This morning, the Bureau of Labor Statistics (BLS) released the preliminary data for September employment. According to the data, the District added 2,190 jobs, bringing total nonfarm employment in the city (all employees in the city, regardless of their residence, reported by employer location) to 779,300. In the last 12 months, total nonfarm employment grew by 1.6 percent, which is above the pre-pandemic trend. Nearly all the employment growth in September was driven by the private sector, which added 2,000 jobs.
The city is still lagging pre-pandemic levels for both nonfarm and private sector employment. And if employment grows at a rate similar to what we experienced in September, we will not catch up with pre-pandemic high levels of nonfarm and private sector employment before September of next year. That would mean a four-and-a-half year recovery.
It is important to note that there is some uncertainty in the numbers. The employment numbers are estimates because they are developed through a sample survey of employers. As such, they are subject to sampling errors. The BLS release also identifies states with statistically significant employment growth, and this month the District did not make the list.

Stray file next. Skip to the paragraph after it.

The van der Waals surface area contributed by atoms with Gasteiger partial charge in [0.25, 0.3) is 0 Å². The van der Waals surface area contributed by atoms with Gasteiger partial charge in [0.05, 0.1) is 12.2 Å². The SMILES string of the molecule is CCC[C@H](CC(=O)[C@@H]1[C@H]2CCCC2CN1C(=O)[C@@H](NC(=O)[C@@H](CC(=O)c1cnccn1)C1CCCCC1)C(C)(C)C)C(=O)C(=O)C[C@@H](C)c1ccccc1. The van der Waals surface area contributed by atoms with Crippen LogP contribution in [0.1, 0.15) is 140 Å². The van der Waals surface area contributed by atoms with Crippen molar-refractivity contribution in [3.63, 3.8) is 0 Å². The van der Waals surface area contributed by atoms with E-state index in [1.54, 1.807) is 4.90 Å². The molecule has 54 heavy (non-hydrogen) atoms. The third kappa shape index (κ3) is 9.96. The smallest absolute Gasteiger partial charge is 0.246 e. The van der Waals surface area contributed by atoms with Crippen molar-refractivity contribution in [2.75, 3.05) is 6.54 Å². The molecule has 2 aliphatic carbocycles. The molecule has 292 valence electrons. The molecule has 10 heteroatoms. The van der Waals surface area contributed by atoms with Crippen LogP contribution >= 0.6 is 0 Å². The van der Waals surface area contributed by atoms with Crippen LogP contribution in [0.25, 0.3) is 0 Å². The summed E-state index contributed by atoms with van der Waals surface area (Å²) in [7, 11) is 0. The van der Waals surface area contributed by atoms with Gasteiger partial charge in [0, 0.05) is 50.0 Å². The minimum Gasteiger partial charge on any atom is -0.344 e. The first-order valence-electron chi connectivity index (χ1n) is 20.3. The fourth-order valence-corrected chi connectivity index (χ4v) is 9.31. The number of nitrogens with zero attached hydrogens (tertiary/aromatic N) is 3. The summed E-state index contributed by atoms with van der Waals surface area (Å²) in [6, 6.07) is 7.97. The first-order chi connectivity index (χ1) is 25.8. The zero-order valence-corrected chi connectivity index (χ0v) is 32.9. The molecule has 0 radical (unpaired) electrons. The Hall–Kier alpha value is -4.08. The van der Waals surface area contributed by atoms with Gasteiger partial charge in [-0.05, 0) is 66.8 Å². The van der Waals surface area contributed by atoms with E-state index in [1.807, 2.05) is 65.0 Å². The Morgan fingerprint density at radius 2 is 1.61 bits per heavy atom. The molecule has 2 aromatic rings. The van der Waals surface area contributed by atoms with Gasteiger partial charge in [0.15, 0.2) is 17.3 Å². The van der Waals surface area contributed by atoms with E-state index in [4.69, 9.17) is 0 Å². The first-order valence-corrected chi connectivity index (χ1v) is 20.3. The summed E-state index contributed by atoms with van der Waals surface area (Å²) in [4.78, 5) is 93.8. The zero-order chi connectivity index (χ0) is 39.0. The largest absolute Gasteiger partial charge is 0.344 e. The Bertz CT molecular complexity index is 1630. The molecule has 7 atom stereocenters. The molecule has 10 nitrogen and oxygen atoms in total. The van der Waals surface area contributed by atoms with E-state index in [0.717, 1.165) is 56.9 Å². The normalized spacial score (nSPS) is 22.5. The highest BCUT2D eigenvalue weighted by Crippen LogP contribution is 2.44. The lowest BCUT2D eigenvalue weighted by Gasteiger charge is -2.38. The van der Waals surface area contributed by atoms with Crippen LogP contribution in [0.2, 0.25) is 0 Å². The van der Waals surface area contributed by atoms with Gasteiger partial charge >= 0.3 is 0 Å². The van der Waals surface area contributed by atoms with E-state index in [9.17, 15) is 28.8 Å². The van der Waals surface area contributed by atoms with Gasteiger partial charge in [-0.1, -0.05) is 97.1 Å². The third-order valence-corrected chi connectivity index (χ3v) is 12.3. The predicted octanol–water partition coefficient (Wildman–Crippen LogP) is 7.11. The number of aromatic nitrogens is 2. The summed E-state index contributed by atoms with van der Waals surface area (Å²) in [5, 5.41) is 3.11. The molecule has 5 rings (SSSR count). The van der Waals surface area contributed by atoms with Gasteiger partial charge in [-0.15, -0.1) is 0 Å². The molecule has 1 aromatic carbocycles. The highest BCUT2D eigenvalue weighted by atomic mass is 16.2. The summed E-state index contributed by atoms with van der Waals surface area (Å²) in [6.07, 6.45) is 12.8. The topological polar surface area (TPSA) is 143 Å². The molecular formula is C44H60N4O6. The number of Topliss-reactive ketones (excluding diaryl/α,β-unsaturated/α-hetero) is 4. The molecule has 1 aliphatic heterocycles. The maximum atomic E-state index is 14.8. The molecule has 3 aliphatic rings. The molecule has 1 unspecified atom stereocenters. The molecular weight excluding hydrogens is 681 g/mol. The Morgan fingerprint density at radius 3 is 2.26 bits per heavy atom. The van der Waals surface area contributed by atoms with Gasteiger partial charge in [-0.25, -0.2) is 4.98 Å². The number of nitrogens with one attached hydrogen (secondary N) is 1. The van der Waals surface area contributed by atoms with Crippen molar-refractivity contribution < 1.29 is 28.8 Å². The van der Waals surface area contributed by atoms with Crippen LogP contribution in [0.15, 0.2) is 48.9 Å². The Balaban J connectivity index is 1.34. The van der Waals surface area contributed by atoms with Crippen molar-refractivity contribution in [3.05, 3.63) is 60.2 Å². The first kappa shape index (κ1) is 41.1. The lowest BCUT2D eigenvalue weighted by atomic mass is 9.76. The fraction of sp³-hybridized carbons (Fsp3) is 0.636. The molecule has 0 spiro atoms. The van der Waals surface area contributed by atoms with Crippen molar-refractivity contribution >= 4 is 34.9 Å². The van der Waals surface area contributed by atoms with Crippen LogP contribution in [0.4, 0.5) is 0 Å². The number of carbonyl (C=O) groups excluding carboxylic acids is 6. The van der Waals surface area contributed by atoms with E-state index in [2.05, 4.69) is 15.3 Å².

The largest source of private sector employment growth was the administrative and support and waste management and remediation services sector (“administrative & support” for short). This sector, which is a part of the professional and business services industry, comprises only 6 percent of total employment and 9 percent of private sector employment in the District and it has shown erratic patterns of growth in the last twelve months, with total growth evening out at zero.
Importantly, the other part of the professional and business services industry, the professional, scientific & technical services sector, which the largest employment in the District after the federal government (12,300 jobs in September) did not grow at all in September and has not grown at all in the last year.
The BLS also released data on resident employment and unemployment, which shows that unemployment in the District of Columbia increased from 4.1 percent to 5 percent from September 2022 to September 2023. And this is a statistically significant increase. While resident employment (all D.C. residents employed, regardless of where they work) increased by 2,049 in the last twelve months, resident unemployment increased even more, by 3,746. This is the result of growing labor participation, which means more DC residents are willing to work and therefore looking for jobs, perhaps in anticipation of tougher times to come.